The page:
COVID-19 pandemic now far worse than first wave peak: Tam

New COVID-19 predictions unveiledLiveStreams8 minutes agoVideoLive

New COVID-19 predictions unveiledLiveStreams8 minutes agoVideoLive

If Canadians increase contact with others outside their household, daily case counts nationally could skyrocket to 60,000 a day.

If socialization increases, the projections indicate that as 2020 draws to a close, Canada could see twelvefold increase from the current level of around 5,000 cases per day.

In the coming week and a half, short-term growth of case numbers and deaths is expected, hitting 378,600 patients and 12,120 total fatalities among our population of more than 37.5 million people by December 1.

The modelling, set to be released by the Public Health Agency of Canada (PHAC), shows a worst-case scenario of 60,000 new cases per day if social contacts rise, the Globe and Mail newspaper and Canadian Broadcasting Corporation reported. -Canada border closure to non-essential travel was first imposed in March to limit the spread of the virus.

Tam also said the country is aiming for the blue line of the trajectory.

"To date, there are about 52,000 active cases in Canada, and despite having over 315,000 cumulative cases, less than one per cent of the population across the country has tested positive for COVID-19 to date", Tam said Friday.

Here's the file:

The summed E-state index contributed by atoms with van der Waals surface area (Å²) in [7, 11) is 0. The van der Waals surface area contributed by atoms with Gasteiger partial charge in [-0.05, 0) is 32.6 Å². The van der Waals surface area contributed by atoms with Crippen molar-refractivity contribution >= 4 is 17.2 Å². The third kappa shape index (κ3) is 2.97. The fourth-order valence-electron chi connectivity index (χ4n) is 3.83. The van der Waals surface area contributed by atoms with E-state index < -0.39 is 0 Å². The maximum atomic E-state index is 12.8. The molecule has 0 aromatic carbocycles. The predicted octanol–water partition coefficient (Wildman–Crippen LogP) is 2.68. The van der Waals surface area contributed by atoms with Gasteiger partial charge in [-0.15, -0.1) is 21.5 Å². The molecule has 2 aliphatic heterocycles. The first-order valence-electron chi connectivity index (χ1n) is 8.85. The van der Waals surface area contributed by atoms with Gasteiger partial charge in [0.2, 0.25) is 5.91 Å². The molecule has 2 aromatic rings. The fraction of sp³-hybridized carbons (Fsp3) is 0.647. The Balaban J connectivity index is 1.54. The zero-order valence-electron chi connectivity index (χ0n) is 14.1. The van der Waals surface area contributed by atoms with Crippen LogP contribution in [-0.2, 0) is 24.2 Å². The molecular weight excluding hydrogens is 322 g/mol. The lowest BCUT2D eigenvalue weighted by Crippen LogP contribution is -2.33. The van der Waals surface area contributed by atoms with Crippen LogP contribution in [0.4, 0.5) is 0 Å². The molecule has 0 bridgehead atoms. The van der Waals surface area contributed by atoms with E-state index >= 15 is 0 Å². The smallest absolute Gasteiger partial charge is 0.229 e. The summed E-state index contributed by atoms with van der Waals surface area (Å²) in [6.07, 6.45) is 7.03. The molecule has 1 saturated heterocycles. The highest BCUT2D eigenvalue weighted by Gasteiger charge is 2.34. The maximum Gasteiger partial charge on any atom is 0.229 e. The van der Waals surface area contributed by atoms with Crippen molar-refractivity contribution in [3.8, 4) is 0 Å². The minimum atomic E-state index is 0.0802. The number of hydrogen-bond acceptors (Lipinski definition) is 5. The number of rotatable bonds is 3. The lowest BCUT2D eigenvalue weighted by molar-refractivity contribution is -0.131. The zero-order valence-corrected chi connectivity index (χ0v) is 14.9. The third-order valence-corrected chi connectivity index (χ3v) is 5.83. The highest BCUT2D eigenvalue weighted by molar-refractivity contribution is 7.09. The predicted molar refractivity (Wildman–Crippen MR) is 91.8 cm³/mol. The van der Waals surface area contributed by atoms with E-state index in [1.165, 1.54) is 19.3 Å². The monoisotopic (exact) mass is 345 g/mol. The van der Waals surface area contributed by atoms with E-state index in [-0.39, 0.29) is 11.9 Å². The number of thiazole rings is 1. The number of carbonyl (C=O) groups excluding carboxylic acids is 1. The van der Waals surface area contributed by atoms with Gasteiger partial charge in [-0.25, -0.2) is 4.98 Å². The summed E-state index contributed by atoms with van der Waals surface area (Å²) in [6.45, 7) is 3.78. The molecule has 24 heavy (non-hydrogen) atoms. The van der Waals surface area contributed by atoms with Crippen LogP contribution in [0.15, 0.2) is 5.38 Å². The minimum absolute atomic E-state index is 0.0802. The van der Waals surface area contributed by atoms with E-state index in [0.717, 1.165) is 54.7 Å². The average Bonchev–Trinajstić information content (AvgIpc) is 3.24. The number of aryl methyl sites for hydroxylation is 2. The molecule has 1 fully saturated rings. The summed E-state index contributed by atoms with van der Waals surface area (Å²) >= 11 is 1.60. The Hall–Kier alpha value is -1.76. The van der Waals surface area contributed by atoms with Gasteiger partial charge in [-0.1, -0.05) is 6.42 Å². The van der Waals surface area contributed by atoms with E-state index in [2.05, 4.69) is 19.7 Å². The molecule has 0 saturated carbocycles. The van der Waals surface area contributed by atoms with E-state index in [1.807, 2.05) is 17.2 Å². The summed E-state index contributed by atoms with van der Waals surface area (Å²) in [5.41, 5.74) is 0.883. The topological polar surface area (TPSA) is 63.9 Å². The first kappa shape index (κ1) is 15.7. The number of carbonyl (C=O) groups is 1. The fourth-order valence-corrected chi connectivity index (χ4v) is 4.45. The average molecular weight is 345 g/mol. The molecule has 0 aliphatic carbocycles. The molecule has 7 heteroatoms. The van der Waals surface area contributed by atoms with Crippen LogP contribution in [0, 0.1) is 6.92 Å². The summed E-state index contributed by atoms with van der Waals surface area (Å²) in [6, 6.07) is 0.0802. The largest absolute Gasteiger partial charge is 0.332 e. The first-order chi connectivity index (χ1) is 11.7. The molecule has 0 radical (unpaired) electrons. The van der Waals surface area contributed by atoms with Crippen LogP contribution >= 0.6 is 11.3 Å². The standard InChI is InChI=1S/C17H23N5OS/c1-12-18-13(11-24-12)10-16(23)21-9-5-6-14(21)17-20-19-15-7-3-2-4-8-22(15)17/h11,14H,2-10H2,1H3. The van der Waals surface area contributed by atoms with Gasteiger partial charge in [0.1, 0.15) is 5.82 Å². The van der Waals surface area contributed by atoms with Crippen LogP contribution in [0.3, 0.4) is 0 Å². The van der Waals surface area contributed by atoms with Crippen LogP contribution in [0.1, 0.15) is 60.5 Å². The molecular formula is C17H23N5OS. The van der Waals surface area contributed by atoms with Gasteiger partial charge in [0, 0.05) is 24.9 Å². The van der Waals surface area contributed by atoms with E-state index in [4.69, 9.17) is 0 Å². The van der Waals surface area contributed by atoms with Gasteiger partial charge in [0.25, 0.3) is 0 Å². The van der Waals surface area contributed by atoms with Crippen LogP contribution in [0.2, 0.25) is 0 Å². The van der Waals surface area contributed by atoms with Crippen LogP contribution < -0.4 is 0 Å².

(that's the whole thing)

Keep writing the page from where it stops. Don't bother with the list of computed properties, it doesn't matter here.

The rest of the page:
Sia Drops 'Hey Boy,' Song From Her Directorial Debut Movie, 'Music'
Sia's kind of the queen of creativity so it makes flawless sense that as a director her first feature film would fit the bill. Sia will also release a new album alongside the film, featuring 10 original songs performed by the cast.

Over the past seven days, there has been an average of almost 5,000 new cases daily nationwide, with Ontario, the most populous province, accounting for more than one fifth of them.

The Chief Public Health officer notes many outbreaks are linked to social gatherings of families and friends were restrictions are not adhered to.

Tam stressed the "urgency to quickly bring infection rates down across the country".

In unveiling the new forecasts, Dr. Theresa Tam, Canada's chief public health officer, said the second wave is much bigger than the first, with widespread community transmission, including now in many schools and long-term-care homes.

But Tam and her deputy Dr. Howard Njoo warned that cases arising in the Atlantic are concerning them too, like in Nova Scotia where authorities haven't been able to track the source of many new infections. Thankfully, recovery rates remain high, around 80 per cent nationwide while the newest cases are still considered ill.

Recommended News

We are pleased to provide this opportunity to share information, experiences and observations about what's in the news.
Some of the comments may be reprinted elsewhere in the site or in the newspaper.
Thank you for taking the time to offer your thoughts.